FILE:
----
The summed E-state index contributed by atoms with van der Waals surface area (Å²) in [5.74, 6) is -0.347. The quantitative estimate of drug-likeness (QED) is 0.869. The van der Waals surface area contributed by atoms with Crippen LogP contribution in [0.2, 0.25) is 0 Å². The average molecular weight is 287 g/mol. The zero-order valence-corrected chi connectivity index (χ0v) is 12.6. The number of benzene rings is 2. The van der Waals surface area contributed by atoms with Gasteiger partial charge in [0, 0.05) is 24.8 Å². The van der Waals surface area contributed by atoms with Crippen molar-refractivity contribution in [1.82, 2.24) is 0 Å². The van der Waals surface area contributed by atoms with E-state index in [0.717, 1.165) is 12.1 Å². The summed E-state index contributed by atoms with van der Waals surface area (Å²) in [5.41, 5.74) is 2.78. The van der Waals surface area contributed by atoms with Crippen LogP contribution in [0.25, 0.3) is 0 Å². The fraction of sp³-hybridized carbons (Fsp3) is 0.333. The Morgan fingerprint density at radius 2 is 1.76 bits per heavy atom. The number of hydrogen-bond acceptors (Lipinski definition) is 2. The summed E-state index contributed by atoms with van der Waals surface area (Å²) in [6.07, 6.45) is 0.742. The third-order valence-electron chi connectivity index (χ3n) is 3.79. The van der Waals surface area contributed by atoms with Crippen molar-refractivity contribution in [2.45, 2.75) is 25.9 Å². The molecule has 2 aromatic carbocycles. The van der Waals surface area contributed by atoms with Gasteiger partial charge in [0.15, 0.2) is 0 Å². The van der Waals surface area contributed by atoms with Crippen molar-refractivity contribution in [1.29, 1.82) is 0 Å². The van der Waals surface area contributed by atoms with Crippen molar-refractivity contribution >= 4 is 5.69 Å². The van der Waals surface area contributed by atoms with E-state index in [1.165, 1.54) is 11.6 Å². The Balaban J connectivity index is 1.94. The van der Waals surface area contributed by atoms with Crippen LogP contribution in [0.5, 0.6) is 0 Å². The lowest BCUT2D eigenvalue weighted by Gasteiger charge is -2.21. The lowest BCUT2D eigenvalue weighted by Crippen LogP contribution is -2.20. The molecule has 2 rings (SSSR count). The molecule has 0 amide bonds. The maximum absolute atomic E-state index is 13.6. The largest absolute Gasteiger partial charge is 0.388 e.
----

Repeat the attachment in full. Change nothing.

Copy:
The summed E-state index contributed by atoms with van der Waals surface area (Å²) in [5.74, 6) is -0.347. The quantitative estimate of drug-likeness (QED) is 0.869. The van der Waals surface area contributed by atoms with Crippen LogP contribution in [0.2, 0.25) is 0 Å². The average molecular weight is 287 g/mol. The zero-order valence-corrected chi connectivity index (χ0v) is 12.6. The number of benzene rings is 2. The van der Waals surface area contributed by atoms with Gasteiger partial charge in [0, 0.05) is 24.8 Å². The van der Waals surface area contributed by atoms with Crippen molar-refractivity contribution in [1.82, 2.24) is 0 Å². The van der Waals surface area contributed by atoms with E-state index in [0.717, 1.165) is 12.1 Å². The summed E-state index contributed by atoms with van der Waals surface area (Å²) in [5.41, 5.74) is 2.78. The van der Waals surface area contributed by atoms with Crippen LogP contribution in [0.25, 0.3) is 0 Å². The fraction of sp³-hybridized carbons (Fsp3) is 0.333. The Morgan fingerprint density at radius 2 is 1.76 bits per heavy atom. The number of hydrogen-bond acceptors (Lipinski definition) is 2. The summed E-state index contributed by atoms with van der Waals surface area (Å²) in [6.07, 6.45) is 0.742. The third-order valence-electron chi connectivity index (χ3n) is 3.79. The van der Waals surface area contributed by atoms with Crippen molar-refractivity contribution in [2.45, 2.75) is 25.9 Å². The molecule has 2 aromatic carbocycles. The van der Waals surface area contributed by atoms with Gasteiger partial charge in [0.15, 0.2) is 0 Å². The van der Waals surface area contributed by atoms with Crippen molar-refractivity contribution in [1.29, 1.82) is 0 Å². The van der Waals surface area contributed by atoms with Crippen molar-refractivity contribution >= 4 is 5.69 Å². The van der Waals surface area contributed by atoms with E-state index in [1.165, 1.54) is 11.6 Å². The Balaban J connectivity index is 1.94. The van der Waals surface area contributed by atoms with Crippen LogP contribution in [0.5, 0.6) is 0 Å². The lowest BCUT2D eigenvalue weighted by Gasteiger charge is -2.21. The lowest BCUT2D eigenvalue weighted by Crippen LogP contribution is -2.20. The molecule has 2 rings (SSSR count). The molecule has 0 amide bonds. The maximum absolute atomic E-state index is 13.6. The largest absolute Gasteiger partial charge is 0.388 e.